Eating Italy: Liguria

As part of a series I have called “Eating Italy”, I am making one dish from each of the twenty Italian regions. My aim is to showcase the unique cuisine from each region, which is one of the things I find so fascinating about Italian cuisine – that each region has its own flavours and traditions, but what ties the dishes of each region together is the use of seasonal and local ingredients.

The Birthplace of Pesto

For the region of Liguria – the birthplace of pesto – I had to make the classic Ligurian dish of trofie pasta with pesto alla genovese, potato, and green beans. In Italy, pesto is typically eaten in the summer months – the vibrant colour and aromatic, fresh flavours complement the sunshine and abundance of green that is seen across olive groves and fields. 

Liguria coast Sestri Levante
Sestri Levante, Liguria | © Shutterstock License

Ligurian Climate

Liguria is both a mountainous and coastal region – the Apennines and part of the Alps run through the region, and it is home to numerous fishing villages, including the iconic Cinque Terre villages with their coloured buildings contrasting beautifully against the crystal-clear blue seas. The Ligurian climate and combination of rocky terrain and coastal sea-air provide the perfect growing conditions for crops such as delicate basil.

The town of Pra’ is said to be home to the best basil grown in Liguria – named l’oro verde della Liguria (the green gold of Liguria). The basil cultivated in Pra’ is said to have unique organoleptic features, and its small, curved leaves, delicate scent and intense flavour distinguish it from other basil plants. Il pesto di Pra’ is a family-run business that produces pesto using only basil grown in Pra’ – they say the microclimatic conditions and farming expertise give the basil its unique characteristics.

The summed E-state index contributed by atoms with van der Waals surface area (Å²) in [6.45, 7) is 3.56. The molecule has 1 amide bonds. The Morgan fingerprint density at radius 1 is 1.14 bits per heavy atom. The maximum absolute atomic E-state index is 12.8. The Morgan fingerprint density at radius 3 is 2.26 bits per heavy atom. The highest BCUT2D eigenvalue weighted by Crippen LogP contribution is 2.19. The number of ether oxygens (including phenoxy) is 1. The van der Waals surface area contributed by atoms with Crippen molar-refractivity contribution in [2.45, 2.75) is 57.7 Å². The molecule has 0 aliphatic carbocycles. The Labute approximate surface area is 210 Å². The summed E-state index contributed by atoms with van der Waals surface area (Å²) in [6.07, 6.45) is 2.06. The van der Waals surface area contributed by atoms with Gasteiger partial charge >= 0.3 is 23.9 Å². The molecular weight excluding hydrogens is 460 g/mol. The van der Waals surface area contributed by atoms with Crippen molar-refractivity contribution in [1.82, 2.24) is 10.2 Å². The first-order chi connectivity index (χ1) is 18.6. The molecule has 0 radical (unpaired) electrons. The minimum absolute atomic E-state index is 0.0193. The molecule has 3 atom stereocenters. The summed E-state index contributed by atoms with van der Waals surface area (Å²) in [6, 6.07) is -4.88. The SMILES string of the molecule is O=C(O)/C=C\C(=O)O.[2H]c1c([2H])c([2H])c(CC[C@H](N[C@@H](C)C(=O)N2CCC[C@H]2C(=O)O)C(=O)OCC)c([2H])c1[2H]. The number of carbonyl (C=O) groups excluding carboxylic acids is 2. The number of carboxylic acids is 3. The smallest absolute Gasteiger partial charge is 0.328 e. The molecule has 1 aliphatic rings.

The word pesto comes from the Italian verb pestare, meaning “to pound” or “to crush”. That is why I think it is important to use a pestle and mortar when making pesto. To me, the process of using a pestle and mortar is part of the recipe and a tradition we should try to keep alive. You could use food processor or blender, but, if you have one, I would highly recommend that you use a pestle and mortar. It is surprisingly low effort, and it is worth it for the aroma alone!

Trofie with pesto alla Genovese, potatoes and green beans 

Trofie al pesto con patate e fagiolini -- pasta with pesto
Trofie al pesto con patate e fagiolini | © Natalia Bell

Trofie al pesto con patate e fagiolini 

Despite being a coastal region, many of Liguria’s dishes are vegetable based. There are, of course, plenty of seafood dishes, but humble dishes like this one are a staple in the Ligurian cuisine. The pesto recipe that I use is one that I first saw on Samin Nosrat’s Netflix series “Salt Fat Acid Heat” (based on her book of the same name). In the “Fat” episode, a Ligurian, Lidia Caveri, shares her family recipe for pesto. The importance of fat to flavour dishes is emphasised and something that we see is celebrated in pesto – with the cheese, olive oil, and pine nuts combining with the delicate basil to create something wonderful. 

Ingredients (serves 4):

1 garlic clove – peeled
30g or 1/3 cup pine nuts
70g or 2 cups basil leaves
Sea salt
60g or 2/3 cup Parmigiano Reggiano, finely grated
30g or 1/3 cup Pecorino, finely grated
80ml or 1/3 cup extra virgin olive oil
300g-400g trofie pasta
100g green beans, trimmed
1 medium potato, peeled and thinly sliced


  • To make the pesto, start by adding the garlic to the pestle and mortar and crush. 
  • Add the pine nuts and continue to crush. 
  • Once a smooth paste has formed, add the basil leaves, along with a generous pinch of sea salt (this will help to break down the basil leaves). 
  • Continue to pound the mixture with the pestle and mortar until the basil has integrated into the paste. 
  • Stir in the Parmigiano, pecorino and olive oil.
  • Boil the trofie, green beans and potato in the same pan for around 10 mins. Drain, and mix into the pesto, with a little bit of the pasta water.
  • Serve with a drizzle of olive oil and more Parmesan/pecorino. Buon appetito!

If you have any leftover pesto, make sure to cover it with olive oil to preserve it before refrigerating.

Natalia Bell

Contributing Food Editor

Natalia is a lawyer who lives in Edinburgh, Scotland. In her spare time, she enjoys cooking for and enjoying food with the people she loves, and travelling. She has a particular interest in Italian cuisine and culture, having been fortunate enough to travel there every year whilst growing up. She speaks Italian, but is continually trying to improve her skills to a fully proficient level. She would love to live in Italy one day - but, in the meantime, she posts about food and Italy on her Instagram @buonappetitotutti

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